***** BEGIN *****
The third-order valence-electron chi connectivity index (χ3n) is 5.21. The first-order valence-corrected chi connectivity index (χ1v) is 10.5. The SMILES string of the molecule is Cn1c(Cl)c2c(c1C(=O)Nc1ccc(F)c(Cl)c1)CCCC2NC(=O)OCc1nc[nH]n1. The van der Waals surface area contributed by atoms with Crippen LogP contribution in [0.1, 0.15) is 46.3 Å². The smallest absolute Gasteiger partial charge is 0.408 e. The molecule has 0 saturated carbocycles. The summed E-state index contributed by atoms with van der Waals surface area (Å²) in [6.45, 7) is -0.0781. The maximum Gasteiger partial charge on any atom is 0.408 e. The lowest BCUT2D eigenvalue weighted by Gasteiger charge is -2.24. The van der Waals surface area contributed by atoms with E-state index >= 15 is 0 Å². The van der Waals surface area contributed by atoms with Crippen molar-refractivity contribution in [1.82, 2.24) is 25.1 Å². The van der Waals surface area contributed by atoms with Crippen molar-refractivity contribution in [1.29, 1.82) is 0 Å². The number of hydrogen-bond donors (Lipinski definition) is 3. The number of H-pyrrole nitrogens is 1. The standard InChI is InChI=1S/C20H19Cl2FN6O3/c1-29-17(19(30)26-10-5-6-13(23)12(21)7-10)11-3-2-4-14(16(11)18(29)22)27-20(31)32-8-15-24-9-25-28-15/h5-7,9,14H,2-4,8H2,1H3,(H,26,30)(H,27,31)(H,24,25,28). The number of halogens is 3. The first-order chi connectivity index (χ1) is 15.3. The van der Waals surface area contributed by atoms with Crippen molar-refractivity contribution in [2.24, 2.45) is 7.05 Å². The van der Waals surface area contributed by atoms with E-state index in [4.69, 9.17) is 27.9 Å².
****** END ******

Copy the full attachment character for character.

The third-order valence-electron chi connectivity index (χ3n) is 5.21. The first-order valence-corrected chi connectivity index (χ1v) is 10.5. The SMILES string of the molecule is Cn1c(Cl)c2c(c1C(=O)Nc1ccc(F)c(Cl)c1)CCCC2NC(=O)OCc1nc[nH]n1. The van der Waals surface area contributed by atoms with Crippen LogP contribution in [0.1, 0.15) is 46.3 Å². The smallest absolute Gasteiger partial charge is 0.408 e. The molecule has 0 saturated carbocycles. The summed E-state index contributed by atoms with van der Waals surface area (Å²) in [6.45, 7) is -0.0781. The maximum Gasteiger partial charge on any atom is 0.408 e. The lowest BCUT2D eigenvalue weighted by Gasteiger charge is -2.24. The van der Waals surface area contributed by atoms with E-state index >= 15 is 0 Å². The van der Waals surface area contributed by atoms with Crippen molar-refractivity contribution in [1.82, 2.24) is 25.1 Å². The van der Waals surface area contributed by atoms with Crippen molar-refractivity contribution in [1.29, 1.82) is 0 Å². The number of hydrogen-bond donors (Lipinski definition) is 3. The number of H-pyrrole nitrogens is 1. The standard InChI is InChI=1S/C20H19Cl2FN6O3/c1-29-17(19(30)26-10-5-6-13(23)12(21)7-10)11-3-2-4-14(16(11)18(29)22)27-20(31)32-8-15-24-9-25-28-15/h5-7,9,14H,2-4,8H2,1H3,(H,26,30)(H,27,31)(H,24,25,28). The number of halogens is 3. The first-order chi connectivity index (χ1) is 15.3. The van der Waals surface area contributed by atoms with Crippen molar-refractivity contribution in [2.24, 2.45) is 7.05 Å². The van der Waals surface area contributed by atoms with E-state index in [4.69, 9.17) is 27.9 Å².